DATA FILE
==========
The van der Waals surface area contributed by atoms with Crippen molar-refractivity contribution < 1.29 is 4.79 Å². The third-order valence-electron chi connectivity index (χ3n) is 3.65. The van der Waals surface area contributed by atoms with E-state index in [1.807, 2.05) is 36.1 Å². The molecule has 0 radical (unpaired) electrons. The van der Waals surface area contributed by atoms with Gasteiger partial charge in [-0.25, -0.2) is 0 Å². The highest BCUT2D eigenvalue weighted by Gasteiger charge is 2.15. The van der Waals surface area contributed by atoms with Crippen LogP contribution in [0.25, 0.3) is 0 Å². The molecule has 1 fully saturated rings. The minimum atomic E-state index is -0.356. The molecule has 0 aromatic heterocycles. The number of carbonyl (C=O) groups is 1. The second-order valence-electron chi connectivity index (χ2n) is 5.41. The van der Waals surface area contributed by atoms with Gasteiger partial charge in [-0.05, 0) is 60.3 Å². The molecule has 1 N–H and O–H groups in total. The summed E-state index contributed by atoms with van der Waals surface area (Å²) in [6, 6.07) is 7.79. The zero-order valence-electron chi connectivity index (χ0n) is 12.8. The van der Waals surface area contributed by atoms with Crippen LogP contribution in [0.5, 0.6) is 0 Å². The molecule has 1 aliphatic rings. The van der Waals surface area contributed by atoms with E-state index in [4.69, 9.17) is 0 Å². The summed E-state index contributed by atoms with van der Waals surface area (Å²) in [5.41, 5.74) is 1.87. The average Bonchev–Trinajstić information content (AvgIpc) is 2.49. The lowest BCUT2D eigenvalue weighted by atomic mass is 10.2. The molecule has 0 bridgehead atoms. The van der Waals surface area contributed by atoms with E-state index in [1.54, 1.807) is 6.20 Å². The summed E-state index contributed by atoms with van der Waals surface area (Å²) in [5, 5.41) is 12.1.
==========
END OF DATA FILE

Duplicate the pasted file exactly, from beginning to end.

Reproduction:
The van der Waals surface area contributed by atoms with Crippen molar-refractivity contribution < 1.29 is 4.79 Å². The third-order valence-electron chi connectivity index (χ3n) is 3.65. The van der Waals surface area contributed by atoms with E-state index in [1.807, 2.05) is 36.1 Å². The molecule has 0 radical (unpaired) electrons. The van der Waals surface area contributed by atoms with Gasteiger partial charge in [-0.25, -0.2) is 0 Å². The highest BCUT2D eigenvalue weighted by Gasteiger charge is 2.15. The van der Waals surface area contributed by atoms with Crippen LogP contribution in [0.25, 0.3) is 0 Å². The molecule has 1 fully saturated rings. The minimum atomic E-state index is -0.356. The molecule has 0 aromatic heterocycles. The number of carbonyl (C=O) groups is 1. The second-order valence-electron chi connectivity index (χ2n) is 5.41. The van der Waals surface area contributed by atoms with Gasteiger partial charge in [-0.05, 0) is 60.3 Å². The molecule has 1 N–H and O–H groups in total. The summed E-state index contributed by atoms with van der Waals surface area (Å²) in [6, 6.07) is 7.79. The zero-order valence-electron chi connectivity index (χ0n) is 12.8. The van der Waals surface area contributed by atoms with Crippen LogP contribution in [0.5, 0.6) is 0 Å². The molecule has 1 aliphatic rings. The van der Waals surface area contributed by atoms with E-state index in [4.69, 9.17) is 0 Å². The summed E-state index contributed by atoms with van der Waals surface area (Å²) in [5.41, 5.74) is 1.87. The average Bonchev–Trinajstić information content (AvgIpc) is 2.49. The lowest BCUT2D eigenvalue weighted by atomic mass is 10.2. The molecule has 0 bridgehead atoms. The van der Waals surface area contributed by atoms with E-state index in [1.54, 1.807) is 6.20 Å². The summed E-state index contributed by atoms with van der Waals surface area (Å²) in [5, 5.41) is 12.1.